That person who gave this story a 1 star is hilarious. For one, this book is not a gay romance ‘Broke Back Mountain’ novel, two, it’s not about ‘Christian religion’ either. Just because it has the abbreviation GOD in it and is called 'The Cure' with heavenly lights in the background of the front cover, don’t expect it to be some religious inspired novel. That guy who clearly gave it a 1 star must of thought exactly that, and once he came to the part of the book with Genny’s gay best friend Sigby, who is just a normal gay person by the way -which is of course fully accepted in society with set in 2150- he got all homophobic. The only gay part about this story is one simple very comical character who makes the story that so much better, it's the opposite of gay because the story is based around Genny and Nat's relationship. I loved this story. Very accurate futuristic portrayal and an intelligent read. The dialogue between the complex characters is hilarious and it’s pretty funny how the organization who controls the cloning is called GOD so the word GOD is constantly thrown in there, a cool play on words. The main character falls head over heals for this hunk called Nat, and the story begins from there. Excellent and I highly recommend it!
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By Jayelle on February 13, 2016
Format: Kindle Edition
*I received this book from the author in exchange for an honest review.*

Genesis Weatherby is a clone, like everyone else in the world in the future. Everyone is a clone of someone, whether famous or not. Cloning is run by GOD-the Genetics Operations Division. Procreation is on legal if it's a code-regeneration by GOD. This was put into play to eradicate cancer.

Genny has been taught that Original births threaten the world by reintroducing cancer into society. But where do the nightmares she, and her baby sister Ember, have come from? After meeting British newcomer Natane Wilkinson, Genny begins to question everything she has been taught. Genny and Nat decide to change the world, one child at a time.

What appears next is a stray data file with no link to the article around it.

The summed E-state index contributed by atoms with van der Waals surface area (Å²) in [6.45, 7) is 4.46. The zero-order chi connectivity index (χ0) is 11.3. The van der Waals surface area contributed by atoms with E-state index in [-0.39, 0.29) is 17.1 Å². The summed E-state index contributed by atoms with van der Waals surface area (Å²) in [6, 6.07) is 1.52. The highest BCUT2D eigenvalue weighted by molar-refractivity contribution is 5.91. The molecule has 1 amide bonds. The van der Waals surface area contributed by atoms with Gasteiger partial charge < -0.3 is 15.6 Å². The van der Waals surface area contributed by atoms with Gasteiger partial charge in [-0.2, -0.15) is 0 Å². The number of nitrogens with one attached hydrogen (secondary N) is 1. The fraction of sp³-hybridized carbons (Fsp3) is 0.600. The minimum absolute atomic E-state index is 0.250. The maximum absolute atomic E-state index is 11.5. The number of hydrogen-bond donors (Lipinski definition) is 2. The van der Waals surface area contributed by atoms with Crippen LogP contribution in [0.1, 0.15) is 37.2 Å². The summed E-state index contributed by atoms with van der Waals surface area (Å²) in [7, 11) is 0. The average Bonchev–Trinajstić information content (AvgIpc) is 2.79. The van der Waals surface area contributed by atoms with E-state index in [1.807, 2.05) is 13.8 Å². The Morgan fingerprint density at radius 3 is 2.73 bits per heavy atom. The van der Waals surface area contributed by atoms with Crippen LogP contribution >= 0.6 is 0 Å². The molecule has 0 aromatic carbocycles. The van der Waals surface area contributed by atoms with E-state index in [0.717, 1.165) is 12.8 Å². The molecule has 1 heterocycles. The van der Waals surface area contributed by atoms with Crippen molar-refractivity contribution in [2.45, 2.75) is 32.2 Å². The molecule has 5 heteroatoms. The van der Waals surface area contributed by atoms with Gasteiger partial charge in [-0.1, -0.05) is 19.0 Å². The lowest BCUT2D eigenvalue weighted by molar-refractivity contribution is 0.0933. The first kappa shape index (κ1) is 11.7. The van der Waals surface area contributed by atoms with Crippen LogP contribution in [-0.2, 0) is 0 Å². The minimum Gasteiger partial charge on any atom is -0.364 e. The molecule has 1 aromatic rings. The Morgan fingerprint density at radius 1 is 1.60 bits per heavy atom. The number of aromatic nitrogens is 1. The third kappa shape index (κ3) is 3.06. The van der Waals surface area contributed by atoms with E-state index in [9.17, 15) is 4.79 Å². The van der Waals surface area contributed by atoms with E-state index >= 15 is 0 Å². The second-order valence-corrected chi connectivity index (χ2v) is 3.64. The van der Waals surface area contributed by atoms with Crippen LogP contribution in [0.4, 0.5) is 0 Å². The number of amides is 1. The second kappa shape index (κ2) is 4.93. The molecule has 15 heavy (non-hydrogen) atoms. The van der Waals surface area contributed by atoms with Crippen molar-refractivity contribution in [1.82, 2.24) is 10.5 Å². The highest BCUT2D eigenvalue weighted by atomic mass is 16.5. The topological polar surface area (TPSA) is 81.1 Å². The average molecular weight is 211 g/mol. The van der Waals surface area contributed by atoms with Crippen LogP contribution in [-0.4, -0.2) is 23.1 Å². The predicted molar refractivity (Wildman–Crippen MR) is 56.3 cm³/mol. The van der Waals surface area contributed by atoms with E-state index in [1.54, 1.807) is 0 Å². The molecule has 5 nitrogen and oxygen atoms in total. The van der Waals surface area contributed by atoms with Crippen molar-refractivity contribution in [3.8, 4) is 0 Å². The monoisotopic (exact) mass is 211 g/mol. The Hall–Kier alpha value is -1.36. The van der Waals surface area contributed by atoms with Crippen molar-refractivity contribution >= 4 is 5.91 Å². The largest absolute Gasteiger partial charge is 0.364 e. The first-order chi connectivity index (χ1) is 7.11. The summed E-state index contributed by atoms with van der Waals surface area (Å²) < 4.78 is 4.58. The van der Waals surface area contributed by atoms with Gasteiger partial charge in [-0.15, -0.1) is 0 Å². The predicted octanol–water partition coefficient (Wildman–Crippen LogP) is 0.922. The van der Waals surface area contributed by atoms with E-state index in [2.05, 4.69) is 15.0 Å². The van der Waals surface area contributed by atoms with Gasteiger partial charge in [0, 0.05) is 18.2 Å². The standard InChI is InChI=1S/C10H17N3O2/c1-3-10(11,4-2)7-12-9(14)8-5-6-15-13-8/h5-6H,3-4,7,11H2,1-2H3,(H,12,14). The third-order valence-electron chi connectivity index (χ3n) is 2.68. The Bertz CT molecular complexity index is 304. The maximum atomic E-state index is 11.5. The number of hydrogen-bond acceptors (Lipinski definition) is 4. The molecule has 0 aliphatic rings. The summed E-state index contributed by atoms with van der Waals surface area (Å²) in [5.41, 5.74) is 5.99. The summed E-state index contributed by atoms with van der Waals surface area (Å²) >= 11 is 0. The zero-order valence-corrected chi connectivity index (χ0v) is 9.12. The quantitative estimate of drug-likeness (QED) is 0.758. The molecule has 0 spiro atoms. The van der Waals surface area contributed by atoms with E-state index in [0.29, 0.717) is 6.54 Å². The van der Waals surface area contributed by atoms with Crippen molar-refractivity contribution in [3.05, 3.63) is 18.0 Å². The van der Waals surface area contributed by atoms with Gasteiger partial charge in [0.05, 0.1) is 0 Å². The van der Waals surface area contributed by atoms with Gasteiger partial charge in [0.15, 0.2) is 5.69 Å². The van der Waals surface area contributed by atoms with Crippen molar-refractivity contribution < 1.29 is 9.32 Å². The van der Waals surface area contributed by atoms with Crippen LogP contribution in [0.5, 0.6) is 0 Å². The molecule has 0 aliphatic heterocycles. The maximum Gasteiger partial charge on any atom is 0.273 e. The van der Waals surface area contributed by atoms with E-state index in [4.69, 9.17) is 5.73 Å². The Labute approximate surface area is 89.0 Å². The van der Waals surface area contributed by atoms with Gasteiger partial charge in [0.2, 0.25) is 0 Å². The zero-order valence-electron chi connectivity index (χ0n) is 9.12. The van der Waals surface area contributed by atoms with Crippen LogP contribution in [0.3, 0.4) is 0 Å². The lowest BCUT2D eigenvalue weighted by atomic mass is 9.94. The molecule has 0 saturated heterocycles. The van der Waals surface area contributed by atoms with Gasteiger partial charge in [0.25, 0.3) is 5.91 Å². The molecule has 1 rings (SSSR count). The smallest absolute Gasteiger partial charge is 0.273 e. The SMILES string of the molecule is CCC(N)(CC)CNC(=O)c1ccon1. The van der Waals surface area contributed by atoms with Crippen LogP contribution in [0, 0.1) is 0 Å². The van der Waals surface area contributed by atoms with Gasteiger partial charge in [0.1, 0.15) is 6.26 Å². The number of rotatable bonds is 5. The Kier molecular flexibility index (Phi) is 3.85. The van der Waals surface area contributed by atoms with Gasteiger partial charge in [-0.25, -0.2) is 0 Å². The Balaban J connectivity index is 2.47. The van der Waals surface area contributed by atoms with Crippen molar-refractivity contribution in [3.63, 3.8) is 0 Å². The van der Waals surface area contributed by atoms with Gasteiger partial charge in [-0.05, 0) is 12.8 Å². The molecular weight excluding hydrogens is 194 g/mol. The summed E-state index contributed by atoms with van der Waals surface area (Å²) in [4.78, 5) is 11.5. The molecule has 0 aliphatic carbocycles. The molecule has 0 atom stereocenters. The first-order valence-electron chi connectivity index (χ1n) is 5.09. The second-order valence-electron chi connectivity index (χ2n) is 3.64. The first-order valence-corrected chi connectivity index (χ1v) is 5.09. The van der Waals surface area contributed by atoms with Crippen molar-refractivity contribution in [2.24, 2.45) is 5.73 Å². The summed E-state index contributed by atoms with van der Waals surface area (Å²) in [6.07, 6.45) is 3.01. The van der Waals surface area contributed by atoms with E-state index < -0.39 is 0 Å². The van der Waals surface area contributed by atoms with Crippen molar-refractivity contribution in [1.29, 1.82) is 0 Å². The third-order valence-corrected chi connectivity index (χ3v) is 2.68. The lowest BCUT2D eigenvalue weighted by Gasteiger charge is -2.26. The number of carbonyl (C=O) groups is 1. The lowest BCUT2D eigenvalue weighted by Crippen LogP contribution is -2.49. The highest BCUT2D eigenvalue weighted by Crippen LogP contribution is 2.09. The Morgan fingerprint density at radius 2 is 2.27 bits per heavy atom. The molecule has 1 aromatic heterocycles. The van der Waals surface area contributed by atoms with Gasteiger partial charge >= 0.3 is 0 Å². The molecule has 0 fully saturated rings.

This was a very refreshing book to read. I loved the concept of cloning and Original births. The story is really original and I loved the characters. Genesis and Natane have a real bond and want to really change the world for the better. I adore their gay friend Sigby. He is a riot! Their friend Renata is that really down to earth friend who keeps everyone grounded.

If you are looking for something that has a bit of science fiction, a dystopian society and some romance, I definitely recommend this. Great story! Looking forward to reading more from this author.
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Format: Paperback
Tania Hagan has a smashing hit on her hands! She spun a tale of a realistic, yet horrifying life for humankind. Set in the future, this dystopian novel offers a fresh and unique approach to the imperfect worlds of the dystopian genre. From romance, action, adventure to suspense, this novel offers a bit of everything for everyone. It is also well suited for ages 12 and up. Young and old alike will love this one!

The writing is excellent, the descriptions are vivid and the characters are not only believable but lovable, too. They will live on in my memory for some time to come.

Gifted an advanced reader copy, I read the book in two sittings because I literally could not put it down! And I'm betting you won't be able to put it down either.

Because this novel is set to release in February 2016, I will not offer any spoilers. Instead, please heed my advice and pounce on it the moment it publishes. You will not be sorry!

I enthusiastically look forward to any future books written by this author and feel it is safe to say that she should enjoy a long and successful career.
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Format: Kindle Edition Verified Purchase
A new and different look into the future.

In order to eradicate diseases and the cancer epidemic, G.O.D. has initiated cloning instead of procreating naturally. The author choose this oxymoron which translates to Genetics Operating Division. (When people decide to play 'GOD' an inhumane society is born)

The main characters of Genesis and boyfriend Nat are typical teenagers that question the past and present state of affairs and the cloning process. Seeking the truth about the disappearance of a few of their friends, which might have illegally procreated the story escalates.

The G.O.D has means of persecution and wiping out illegal pregnancies and the people who created them.

I never give spoilers. But, tension builds as Genesis and Nat demonstrate their unwillingness to conform and things go awry.